The Syndication Process

Before awarding a mandate, an issuer might solicit bids from arrangers. The banks will outline their syndication strategy and qualifications, as well as their view on the way the loan will price in market. Once the mandate is awarded, the syndication process starts. The arranger will prepare an information memo (IM) describing the terms of the transactions. The IM typically will include an executive summary, investment considerations, a list of terms and conditions, an industry overview, and a financial model. Because loans are unregistered securities, this will be a confidential offering made only to qualified banks and accredited investors. If the issuer is speculative grade and seeking capital from nonbank investors, the arranger will often prepare a “public” version of the IM. This version will be stripped of all confidential material such as management financial projections so that it can be viewed by accounts that operate on the public side of the wall or that want to preserve their ability to buy bonds or stock or other public securities of the particular issuer (see the Public Versus Private section below). Naturally, investors that view materially nonpublic information of a company are disqualified from buying the company’s public securities for some period of time. As the IM (or “bank book,” in traditional market lingo) is being prepared, the syndicate desk will solicit informal feedback from potential investors on what their appetite for the deal will be and at what price they are willing to invest. Once this intelligence has been gathered, the agent will formally market the deal to potential investors. The executive summary will include a description of the issuer, an overview of the transaction and rationale, sources and uses, and key statistics on the financials. Investment considerations will be, basically, management’s sales “pitch” for the deal. The list of terms and conditions will be a preliminary term sheet describing the pricing, structure, collateral, covenants, and other terms of the credit (covenants are usually negotiated in detail after the arranger receives investor feedback).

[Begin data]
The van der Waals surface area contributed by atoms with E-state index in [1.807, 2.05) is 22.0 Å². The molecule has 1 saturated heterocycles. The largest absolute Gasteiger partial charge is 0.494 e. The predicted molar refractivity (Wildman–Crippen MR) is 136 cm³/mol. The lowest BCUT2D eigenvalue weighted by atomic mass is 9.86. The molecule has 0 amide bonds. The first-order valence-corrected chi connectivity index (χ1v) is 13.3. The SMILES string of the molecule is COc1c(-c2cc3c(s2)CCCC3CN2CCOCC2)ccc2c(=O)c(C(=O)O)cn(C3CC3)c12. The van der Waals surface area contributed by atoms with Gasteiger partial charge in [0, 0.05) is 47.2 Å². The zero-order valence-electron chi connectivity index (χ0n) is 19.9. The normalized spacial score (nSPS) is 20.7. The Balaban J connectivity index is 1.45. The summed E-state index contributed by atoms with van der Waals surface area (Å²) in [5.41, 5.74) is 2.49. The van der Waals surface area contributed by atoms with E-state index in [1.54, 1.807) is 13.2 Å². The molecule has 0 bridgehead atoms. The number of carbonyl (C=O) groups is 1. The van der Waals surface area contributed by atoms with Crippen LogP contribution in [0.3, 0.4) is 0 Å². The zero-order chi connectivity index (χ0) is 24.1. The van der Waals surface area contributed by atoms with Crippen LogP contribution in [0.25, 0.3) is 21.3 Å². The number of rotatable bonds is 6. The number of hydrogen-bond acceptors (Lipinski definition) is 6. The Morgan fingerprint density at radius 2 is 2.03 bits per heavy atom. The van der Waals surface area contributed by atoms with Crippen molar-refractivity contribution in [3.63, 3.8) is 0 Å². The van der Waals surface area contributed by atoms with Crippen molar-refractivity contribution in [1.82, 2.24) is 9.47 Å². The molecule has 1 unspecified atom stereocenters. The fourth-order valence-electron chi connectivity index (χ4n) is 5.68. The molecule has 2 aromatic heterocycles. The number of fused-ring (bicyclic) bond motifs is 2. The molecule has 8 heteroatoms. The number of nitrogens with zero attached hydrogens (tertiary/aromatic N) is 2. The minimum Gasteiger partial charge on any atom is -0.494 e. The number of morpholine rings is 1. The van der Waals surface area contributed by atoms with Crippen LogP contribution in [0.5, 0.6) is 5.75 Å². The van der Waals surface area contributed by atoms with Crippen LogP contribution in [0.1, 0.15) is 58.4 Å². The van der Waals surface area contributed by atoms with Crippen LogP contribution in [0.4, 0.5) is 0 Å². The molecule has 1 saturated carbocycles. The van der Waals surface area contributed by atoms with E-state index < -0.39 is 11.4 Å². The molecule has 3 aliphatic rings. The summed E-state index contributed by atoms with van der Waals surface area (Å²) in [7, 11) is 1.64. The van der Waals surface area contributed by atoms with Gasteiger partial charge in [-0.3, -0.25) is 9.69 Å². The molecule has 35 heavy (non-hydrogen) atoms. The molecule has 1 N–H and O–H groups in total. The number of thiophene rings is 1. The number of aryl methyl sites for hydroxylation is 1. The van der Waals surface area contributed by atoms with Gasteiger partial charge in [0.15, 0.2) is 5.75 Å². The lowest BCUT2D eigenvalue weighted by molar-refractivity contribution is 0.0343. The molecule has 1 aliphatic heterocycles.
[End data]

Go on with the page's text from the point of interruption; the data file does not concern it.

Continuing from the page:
The industry overview will be a description of the company’s industry and competitive position relative to its industry peers.

The financial model will be a detailed model of the issuer’s historical, pro forma, and projected financials including management’s high, low, and base case for the issuer. Most new acquisition-related loans are kicked off at a bank meeting at which potential lenders hear management and the sponsor group (if there is one) describe what the terms of the loan are and what transaction it backs. Management will provide its vision for the transaction and, most important, tell why and how the lenders will be repaid on or ahead of schedule. In addition, investors will be briefed regarding the multiple exit strategies, including second ways out via asset sales. (If it is a small deal or a refinancing instead of a formal meeting, there may be a series of calls or one-on-one meetings with potential investors.) Once the loan is closed, the final terms are then documented in detailed credit and security agreements. Subsequently, liens are perfected and collateral is attached. Loans, by their nature, are flexible documents that can be revised and amended from time to time. These amendments require different levels of approval. Amendments can range from something as simple as a covenant waiver to something as complex as a change in the collateral package or allowing the issuer to stretch out its payments or make an acquisition.

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